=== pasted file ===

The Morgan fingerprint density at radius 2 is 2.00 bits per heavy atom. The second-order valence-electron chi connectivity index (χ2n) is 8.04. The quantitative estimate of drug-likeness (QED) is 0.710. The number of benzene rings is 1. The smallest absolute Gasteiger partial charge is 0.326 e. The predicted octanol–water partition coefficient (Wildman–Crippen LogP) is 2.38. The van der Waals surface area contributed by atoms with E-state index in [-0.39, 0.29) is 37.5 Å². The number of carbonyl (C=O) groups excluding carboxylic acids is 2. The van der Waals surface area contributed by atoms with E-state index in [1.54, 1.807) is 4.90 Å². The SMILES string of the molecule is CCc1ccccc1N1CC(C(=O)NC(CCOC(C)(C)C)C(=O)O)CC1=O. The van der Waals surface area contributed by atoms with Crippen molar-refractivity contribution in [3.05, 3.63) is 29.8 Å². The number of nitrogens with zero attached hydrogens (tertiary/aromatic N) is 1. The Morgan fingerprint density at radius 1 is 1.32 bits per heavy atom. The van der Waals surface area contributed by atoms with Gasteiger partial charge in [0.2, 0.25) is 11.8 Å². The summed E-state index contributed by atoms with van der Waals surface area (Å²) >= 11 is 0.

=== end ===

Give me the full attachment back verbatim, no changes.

The Morgan fingerprint density at radius 2 is 2.00 bits per heavy atom. The second-order valence-electron chi connectivity index (χ2n) is 8.04. The quantitative estimate of drug-likeness (QED) is 0.710. The number of benzene rings is 1. The smallest absolute Gasteiger partial charge is 0.326 e. The predicted octanol–water partition coefficient (Wildman–Crippen LogP) is 2.38. The van der Waals surface area contributed by atoms with E-state index in [-0.39, 0.29) is 37.5 Å². The number of carbonyl (C=O) groups excluding carboxylic acids is 2. The van der Waals surface area contributed by atoms with E-state index in [1.54, 1.807) is 4.90 Å². The SMILES string of the molecule is CCc1ccccc1N1CC(C(=O)NC(CCOC(C)(C)C)C(=O)O)CC1=O. The van der Waals surface area contributed by atoms with Crippen molar-refractivity contribution in [3.05, 3.63) is 29.8 Å². The number of nitrogens with zero attached hydrogens (tertiary/aromatic N) is 1. The Morgan fingerprint density at radius 1 is 1.32 bits per heavy atom. The van der Waals surface area contributed by atoms with Gasteiger partial charge in [0.2, 0.25) is 11.8 Å². The summed E-state index contributed by atoms with van der Waals surface area (Å²) >= 11 is 0.